In general, children from low-income families, parents of children eligible for Medicaid, pregnant women, low-income seniors and disabled individuals can qualify for Medicaid. Supplemental Security Income beneficiaries are also automatically enrolled in the program.
After submitting their application, Medicaid recipients will have access to the program’s mandatory benefits, which include services such as: inpatient and outpatient hospital services, diagnostic and treatment services and laboratory and X-ray services. Beneficiaries will also have the option to use the services of nursing facilities, rural area clinics, home health providers and pediatric institutions.
Certain states may choose to add other optional benefits into their Medicaid program as well, such as physical therapy, prosthetics, dental services and more.
The Unemployment Insurance Program
The U.S. Unemployment Insurance program was implemented through a collaborative effort between state and federal agencies. The goal of the UI program is to help former workers maintain a certain level of financial self-sufficiency while searching for new employment.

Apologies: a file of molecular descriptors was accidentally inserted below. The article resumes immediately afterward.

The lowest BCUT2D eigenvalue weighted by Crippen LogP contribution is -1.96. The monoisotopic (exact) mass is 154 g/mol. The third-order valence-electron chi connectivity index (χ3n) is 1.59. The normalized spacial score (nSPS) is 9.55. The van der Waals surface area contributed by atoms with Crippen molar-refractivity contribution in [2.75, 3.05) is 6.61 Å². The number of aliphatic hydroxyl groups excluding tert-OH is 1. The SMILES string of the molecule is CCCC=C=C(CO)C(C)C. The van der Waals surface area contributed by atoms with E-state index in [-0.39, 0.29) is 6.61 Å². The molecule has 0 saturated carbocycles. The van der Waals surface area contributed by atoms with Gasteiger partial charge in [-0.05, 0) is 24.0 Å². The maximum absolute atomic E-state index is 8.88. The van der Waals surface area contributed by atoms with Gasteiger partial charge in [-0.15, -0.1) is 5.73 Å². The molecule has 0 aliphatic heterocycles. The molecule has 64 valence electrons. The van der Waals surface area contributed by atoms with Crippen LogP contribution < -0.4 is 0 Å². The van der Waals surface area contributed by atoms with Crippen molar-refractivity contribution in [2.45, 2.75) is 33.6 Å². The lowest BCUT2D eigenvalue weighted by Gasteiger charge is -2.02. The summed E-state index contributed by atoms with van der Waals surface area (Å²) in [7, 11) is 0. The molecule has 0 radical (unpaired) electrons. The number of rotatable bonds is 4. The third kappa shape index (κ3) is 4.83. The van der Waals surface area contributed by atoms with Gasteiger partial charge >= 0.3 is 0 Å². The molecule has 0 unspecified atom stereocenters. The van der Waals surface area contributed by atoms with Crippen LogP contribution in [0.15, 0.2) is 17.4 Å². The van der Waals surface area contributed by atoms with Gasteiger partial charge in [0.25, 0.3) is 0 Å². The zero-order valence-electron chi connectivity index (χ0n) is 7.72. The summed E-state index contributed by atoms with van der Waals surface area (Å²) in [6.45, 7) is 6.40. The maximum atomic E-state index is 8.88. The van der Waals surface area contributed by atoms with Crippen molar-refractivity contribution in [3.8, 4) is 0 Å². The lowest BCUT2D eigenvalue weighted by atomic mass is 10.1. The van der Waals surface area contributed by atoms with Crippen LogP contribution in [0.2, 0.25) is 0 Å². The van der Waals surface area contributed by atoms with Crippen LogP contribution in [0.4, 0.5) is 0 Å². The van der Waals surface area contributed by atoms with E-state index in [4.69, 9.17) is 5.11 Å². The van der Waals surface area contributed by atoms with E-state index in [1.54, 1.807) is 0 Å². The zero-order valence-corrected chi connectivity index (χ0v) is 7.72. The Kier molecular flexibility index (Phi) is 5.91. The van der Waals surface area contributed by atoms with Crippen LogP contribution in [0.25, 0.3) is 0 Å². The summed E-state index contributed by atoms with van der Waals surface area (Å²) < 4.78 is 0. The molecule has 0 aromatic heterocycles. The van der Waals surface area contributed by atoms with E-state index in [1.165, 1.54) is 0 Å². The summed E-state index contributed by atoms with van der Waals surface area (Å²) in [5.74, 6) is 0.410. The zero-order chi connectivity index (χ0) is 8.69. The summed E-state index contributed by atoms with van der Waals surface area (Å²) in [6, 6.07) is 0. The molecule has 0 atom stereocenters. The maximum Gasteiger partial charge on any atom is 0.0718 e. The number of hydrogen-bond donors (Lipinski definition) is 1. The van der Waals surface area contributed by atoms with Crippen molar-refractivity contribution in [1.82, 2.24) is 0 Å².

Apart from monthly paychecks, the program allows former employees to apply for educational assistance and self-employment assistance as well. Additionally, even though each separate state manages its own UI program, federal guidelines must be followed throughout all phases of the program.
Prior to filing a UI benefits claim through your state’s unemployment agency, you must ensure that you meet the program’s requirements, which may vary across the U.S.
In general, you have to fulfill the following qualification criteria:
- You must have lost your employment through no fault of your own.
- You must meet the recent work and earnings requirements as set by your state.
If you were chosen to receive UI payments, you are required to register for employment with your state’s UI agency in order to keep receiving your payments. You must file regular UI claims and report any job offers and earnings as well.
Note: The amount of payable UI benefits may vary from state to state.